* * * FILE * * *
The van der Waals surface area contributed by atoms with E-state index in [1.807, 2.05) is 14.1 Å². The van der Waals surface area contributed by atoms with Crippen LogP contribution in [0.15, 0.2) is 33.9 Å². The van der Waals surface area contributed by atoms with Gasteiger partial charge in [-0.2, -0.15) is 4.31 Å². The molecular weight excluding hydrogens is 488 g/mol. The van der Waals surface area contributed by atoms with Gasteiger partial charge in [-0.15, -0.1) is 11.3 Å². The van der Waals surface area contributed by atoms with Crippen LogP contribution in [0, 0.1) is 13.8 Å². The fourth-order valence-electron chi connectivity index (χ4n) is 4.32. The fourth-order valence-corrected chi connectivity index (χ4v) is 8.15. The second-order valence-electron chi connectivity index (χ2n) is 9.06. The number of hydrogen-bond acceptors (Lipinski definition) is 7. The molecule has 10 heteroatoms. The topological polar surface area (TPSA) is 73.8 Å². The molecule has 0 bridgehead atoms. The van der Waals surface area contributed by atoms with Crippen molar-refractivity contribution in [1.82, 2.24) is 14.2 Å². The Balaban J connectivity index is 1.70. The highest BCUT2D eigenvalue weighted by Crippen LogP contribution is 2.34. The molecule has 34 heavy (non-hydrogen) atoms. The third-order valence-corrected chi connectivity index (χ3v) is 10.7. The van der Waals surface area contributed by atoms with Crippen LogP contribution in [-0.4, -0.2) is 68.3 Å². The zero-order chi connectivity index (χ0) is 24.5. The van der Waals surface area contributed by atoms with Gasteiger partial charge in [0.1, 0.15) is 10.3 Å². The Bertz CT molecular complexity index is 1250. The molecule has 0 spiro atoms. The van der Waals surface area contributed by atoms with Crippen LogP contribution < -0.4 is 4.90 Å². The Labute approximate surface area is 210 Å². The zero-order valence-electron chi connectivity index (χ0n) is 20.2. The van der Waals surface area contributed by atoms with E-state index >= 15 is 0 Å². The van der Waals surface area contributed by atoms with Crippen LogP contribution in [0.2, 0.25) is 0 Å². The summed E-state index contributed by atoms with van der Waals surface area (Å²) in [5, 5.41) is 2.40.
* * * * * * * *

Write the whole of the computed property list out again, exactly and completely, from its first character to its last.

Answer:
The van der Waals surface area contributed by atoms with E-state index in [1.807, 2.05) is 14.1 Å². The van der Waals surface area contributed by atoms with Crippen LogP contribution in [0.15, 0.2) is 33.9 Å². The van der Waals surface area contributed by atoms with Gasteiger partial charge in [-0.2, -0.15) is 4.31 Å². The molecular weight excluding hydrogens is 488 g/mol. The van der Waals surface area contributed by atoms with Gasteiger partial charge in [-0.15, -0.1) is 11.3 Å². The van der Waals surface area contributed by atoms with Crippen LogP contribution in [0, 0.1) is 13.8 Å². The fourth-order valence-electron chi connectivity index (χ4n) is 4.32. The fourth-order valence-corrected chi connectivity index (χ4v) is 8.15. The second-order valence-electron chi connectivity index (χ2n) is 9.06. The number of hydrogen-bond acceptors (Lipinski definition) is 7. The molecule has 10 heteroatoms. The topological polar surface area (TPSA) is 73.8 Å². The molecule has 0 bridgehead atoms. The van der Waals surface area contributed by atoms with Crippen molar-refractivity contribution in [1.82, 2.24) is 14.2 Å². The Balaban J connectivity index is 1.70. The highest BCUT2D eigenvalue weighted by Crippen LogP contribution is 2.34. The molecule has 34 heavy (non-hydrogen) atoms. The third-order valence-corrected chi connectivity index (χ3v) is 10.7. The van der Waals surface area contributed by atoms with Crippen LogP contribution in [-0.4, -0.2) is 68.3 Å². The zero-order chi connectivity index (χ0) is 24.5. The van der Waals surface area contributed by atoms with Gasteiger partial charge in [0.1, 0.15) is 10.3 Å². The Bertz CT molecular complexity index is 1250. The molecule has 0 spiro atoms. The van der Waals surface area contributed by atoms with Crippen LogP contribution < -0.4 is 4.90 Å². The Labute approximate surface area is 210 Å². The zero-order valence-electron chi connectivity index (χ0n) is 20.2. The van der Waals surface area contributed by atoms with E-state index >= 15 is 0 Å². The van der Waals surface area contributed by atoms with Crippen LogP contribution in [0.2, 0.25) is 0 Å². The summed E-state index contributed by atoms with van der Waals surface area (Å²) in [5, 5.41) is 2.40.